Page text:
Hence RTE is thwarted. Doesn't seem fair?

            An extreme example, but surely not dissimilar to position OP finds themselves in now, with RTE costs higher than expected due to one lease not being on same terms. What is the solution therefore (or is it just 'live with it')?

            Comment


              #21
              Perhaps seek Declaration by LVT/Court that lease10 was invalid/fraudulent?
              JEFFREY SHAW, solicitor [and Topic Expert], Nether Edge Law*
              1. Public advice is believed accurate, but I accept no legal responsibility except to direct-paying private clients.
              2. Telephone advice: see http://www.landlordzone.co.uk/forums/showthread.php?t=34638.
              3. For paid advice about conveyancing/leaseholds/L&T, contact me* and become a private client.
              4. *- Contact info: click on my name (blue-highlight link).

              Comment


                #22
                Assume 10 flats in a block and the freeholder owns one flat in the block and that flat is worth £200k on the open market and has a ground rent of say £100 per annum on a 999 year lease

                To the outside world the landlords flat is worth £200k
                To the RTE company its worth £1.5K (say 15YP)

                If the freeholder changes the term of his lease before the RTE company purchaseand makes the ground rent £50,000 per annum on a 999 year lease

                To the outside world this Flats value is £0k
                To the RTE company they know the rent will not be paid so therefore the lease can be forfeited very soon and they will receive a flat worth £200k. So to the RTE company its worth getting on to £200K

                So as the landlord increases the rent the value shifts from the outside world to the RTE, but at no time does this exercise increase the value above £200k, it slides between the two.

                So if a landlord wishes to make the enfranchisement difficult he can do so only be lowering the value of his own interest in the block and therefore shifting the value on to the freehold. So on a lease extension he can offer a lessee a deal outside of the ACT and have a higher rent but he will be taking a less of a premium as a consequence. In other words as in this case the OP stated on page 1 the landlord took less of a premium than he could have done but in return gets a stream of income.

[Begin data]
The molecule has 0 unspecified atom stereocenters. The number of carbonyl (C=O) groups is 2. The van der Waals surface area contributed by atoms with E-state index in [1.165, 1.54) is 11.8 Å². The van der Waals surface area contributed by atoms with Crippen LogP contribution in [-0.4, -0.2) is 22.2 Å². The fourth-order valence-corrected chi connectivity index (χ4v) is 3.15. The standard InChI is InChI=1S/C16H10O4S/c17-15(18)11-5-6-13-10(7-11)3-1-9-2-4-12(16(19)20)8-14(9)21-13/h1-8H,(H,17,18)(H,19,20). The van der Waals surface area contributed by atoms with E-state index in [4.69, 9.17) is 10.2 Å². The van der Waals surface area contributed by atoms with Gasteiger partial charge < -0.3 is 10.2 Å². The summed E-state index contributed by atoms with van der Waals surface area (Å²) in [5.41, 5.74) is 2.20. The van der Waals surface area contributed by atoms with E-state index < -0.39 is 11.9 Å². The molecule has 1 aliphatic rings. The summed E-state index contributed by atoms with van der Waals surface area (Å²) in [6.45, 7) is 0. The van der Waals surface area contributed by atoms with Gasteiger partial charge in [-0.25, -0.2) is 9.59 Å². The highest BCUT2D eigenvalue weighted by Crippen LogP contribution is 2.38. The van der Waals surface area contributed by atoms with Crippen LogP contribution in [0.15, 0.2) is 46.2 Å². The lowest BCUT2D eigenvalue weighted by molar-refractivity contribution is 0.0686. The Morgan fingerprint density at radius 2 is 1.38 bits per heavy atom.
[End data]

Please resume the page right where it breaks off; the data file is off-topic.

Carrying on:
There is nothing wrong in a landlord taking less of a premium in return for a higher ground rent unless you believe it is fundamentally wrong for a landlord to invest in his own freehold?

                It would not be in the freeholder interest to play this game for the following reason

                A formal valuation would use a very very high discount rate to value this obscene rent to nothing as the discount rate used would need to reflect the fact there is no realistic chance of the rent being paid.

                The future value of the reversion of £200k in 999 years is of course £0

                So the landlord would have a flat with a ground rent of £50,000 pa which would have a £0 market value and would receive from the RTE company almost nothing on completion for this very high ground rent he has created.

                His only hope would be to argue that the lease term would not last more than a few days as the flat would be abandoned and the reversion would come to the RTE company very soon. He might then persuade the LVT that the future value of the reversion is meaningful and get back most of the value he so nearly destroyed. I have no idea how the LVT would view such a bizarre case

                Comment


                  #23
                  Originally posted by sgclacy View Post
                  Assume 10 flats in a block and the freeholder owns one flat in the block and that flat is worth £200k on the open market and has a ground rent of say £100 per annum on a 999 year lease

                  To the outside world the landlords flat is worth £200k
                  To the RTE company its worth £1.5K (say 15YP)

                  If the freeholder changes the term of his lease before the RTE company purchaseand makes the ground rent £50,000 per annum on a 999 year lease

                  To the outside world this Flats value is £0k
                  To the RTE company they know the rent will not be paid so therefore the lease can be forfeited very soon and they will receive a flat worth £200k. So to the RTE company its worth getting on to £200K

                  So as the landlord increases the rent the value shifts from the outside world to the RTE, but at no time does this exercise increase the value above £200k, it slides between the two.